# usermod –G class,training user1

 

View a user’s group memberships:

# groups user1

Automating User Account Creation:

write a simple shell script to automatically create the user accounts. Initially, you can assign the null passwords, but force them to change their

passwords after their first successful login. Assign /usr/bin/sh as the users’ startup

shell.

Create a Shell script useradd_stud_accts.sh

#!/usr/bin/sh

n=1

while ((n<=50))

do

echo stud$n

useradd –m –s /usr/bin/sh stud$n

passwd –d –f stud$n

((n=n+1))

done

 

Make script executable and run:

# chmod +x useradd_stud_accts.sh

# ./useradd_stud_accts.sh

 

To clean up the accounts, create script userdel_stud_accts.sh.

#!/usr/bin/sh

n=1

while ((n<=50))

do

echo stud$n

userdel stud$n

rm -rf /home/stud$n

((n=n+1))

done

 

Managing Users and Groups via the SMH:

# smh -> Accounts for Users and Groups or…

# ugweb

 

Configure Persistent Image Registry in Openshift using NFS

In this article, we will see how to configure persistent image registry in Openshift by using NFS with Persistent Volume (PV) and Persistent Volume claim (PVC) resources.

By default Openshift installer configures default registry. Installer setup the volume for registry by exporting NFS volume from the master node. But this is not ideal for production setup. So we usually need to configure persistent storage for registry.

Verify that the OCP internal registry is running and includes a default PersistentVolumeClaim (PVC) named registry-claim.

Step 1: Login to master node with system user and select default project.

[root@master ~]# oc login -u system:admin

Logged into “https://master.lab.example.com:8443&#8221; as “system:admin” using existing credentials.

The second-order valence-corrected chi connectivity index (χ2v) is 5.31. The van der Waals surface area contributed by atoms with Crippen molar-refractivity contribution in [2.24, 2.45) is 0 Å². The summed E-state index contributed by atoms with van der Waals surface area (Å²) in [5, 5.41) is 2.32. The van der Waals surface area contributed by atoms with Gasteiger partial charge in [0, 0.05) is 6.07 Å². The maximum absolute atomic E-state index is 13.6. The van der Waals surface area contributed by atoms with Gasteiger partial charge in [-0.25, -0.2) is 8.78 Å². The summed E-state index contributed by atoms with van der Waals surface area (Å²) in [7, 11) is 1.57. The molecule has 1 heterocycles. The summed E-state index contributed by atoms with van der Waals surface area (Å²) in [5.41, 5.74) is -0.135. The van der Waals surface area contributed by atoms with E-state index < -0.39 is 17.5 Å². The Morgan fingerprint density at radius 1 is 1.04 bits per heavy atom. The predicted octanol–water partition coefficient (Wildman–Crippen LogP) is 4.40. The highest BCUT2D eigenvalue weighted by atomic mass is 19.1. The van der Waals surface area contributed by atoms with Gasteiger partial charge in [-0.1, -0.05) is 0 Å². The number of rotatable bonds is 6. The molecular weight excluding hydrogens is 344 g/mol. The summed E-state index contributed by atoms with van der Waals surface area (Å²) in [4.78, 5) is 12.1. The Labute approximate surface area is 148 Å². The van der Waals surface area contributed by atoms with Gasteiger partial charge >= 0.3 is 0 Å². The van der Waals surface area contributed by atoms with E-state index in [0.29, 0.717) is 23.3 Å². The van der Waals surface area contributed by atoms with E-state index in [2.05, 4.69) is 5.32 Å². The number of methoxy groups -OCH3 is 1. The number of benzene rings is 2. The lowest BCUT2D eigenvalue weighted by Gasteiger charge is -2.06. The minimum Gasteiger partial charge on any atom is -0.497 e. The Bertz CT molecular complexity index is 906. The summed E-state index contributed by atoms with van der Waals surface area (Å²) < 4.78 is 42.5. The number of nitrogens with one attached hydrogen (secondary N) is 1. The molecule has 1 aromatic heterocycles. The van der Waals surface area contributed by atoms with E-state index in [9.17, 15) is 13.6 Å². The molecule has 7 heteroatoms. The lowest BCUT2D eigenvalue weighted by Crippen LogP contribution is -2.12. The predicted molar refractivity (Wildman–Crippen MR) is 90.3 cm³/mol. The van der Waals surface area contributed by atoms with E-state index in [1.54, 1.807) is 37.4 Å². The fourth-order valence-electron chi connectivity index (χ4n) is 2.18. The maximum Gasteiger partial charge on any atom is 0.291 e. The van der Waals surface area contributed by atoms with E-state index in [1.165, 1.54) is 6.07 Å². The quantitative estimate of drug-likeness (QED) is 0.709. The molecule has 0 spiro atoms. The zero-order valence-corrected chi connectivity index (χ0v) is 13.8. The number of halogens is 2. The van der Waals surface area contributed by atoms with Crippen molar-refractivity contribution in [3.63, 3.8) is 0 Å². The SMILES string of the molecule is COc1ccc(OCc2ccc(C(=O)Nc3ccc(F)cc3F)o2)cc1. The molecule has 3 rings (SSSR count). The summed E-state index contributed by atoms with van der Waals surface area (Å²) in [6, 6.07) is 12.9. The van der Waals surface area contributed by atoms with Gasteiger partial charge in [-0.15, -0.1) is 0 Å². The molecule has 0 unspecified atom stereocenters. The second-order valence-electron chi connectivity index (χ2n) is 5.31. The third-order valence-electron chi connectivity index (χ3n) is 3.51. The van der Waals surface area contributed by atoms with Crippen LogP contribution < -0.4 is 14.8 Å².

You have access to the following projects and can switch between them with ‘oc project <projectname>’:

* default

kube-system

logging

management-infra

openshift

openshift-infra

Using project “default”.

 

Step 2: Verify that the docker-registry pod is running and find the pod name

[root@master ~]# oc get pods

docker-registry-6-d21wk    1/1       Running   1          21h

registry-console-1-ph7zv   1/1       Running   1          21h

router-1-vi46b             1/1       Running   1          21h

Step 3: Verify the default persistent volume and persistent volume claim created by the installer

[root@master ~]# oc get pv; oc get pvc

NAME              CAPACITY   ACCESSMODES   ..   STATUS    CLAIM

registry-volume   5Gi        RWX           ..   Bound     default/registry-claim

 

NAME             STATUS    VOLUME            CAPACITY   ACCESSMODES   AGE

registry-claim   Bound     registry-volume   5Gi        RWX           13h

 

Step 4: Use the oc volume pod command to determine if the docker-registry pod identified in above step has a PVC defined as registry-claim

[root@master ~]# oc volume pod docker-registry-6-d21wk

pods/docker-registry-6-d21wk

pvc/registry-claim (allocated 5GiB) as registry-storage

mounted at /registry

secret/registry-certificates as volume-a579i

mounted at /etc/secrets

secret/registry-token-fnw7y as registry-token-fnw7y

mounted at /var/run/secrets/kubernetes.io/serviceaccount

 

Step 5: Find the registry DeploymentConfig name

[root@master ~]# oc status

In project default on server https://master.lab.example.com:8443

https://docker-registry-default.cloudapps.lab.example.com (passthrough) to pod port 5000-tcp (svc/docker-registry)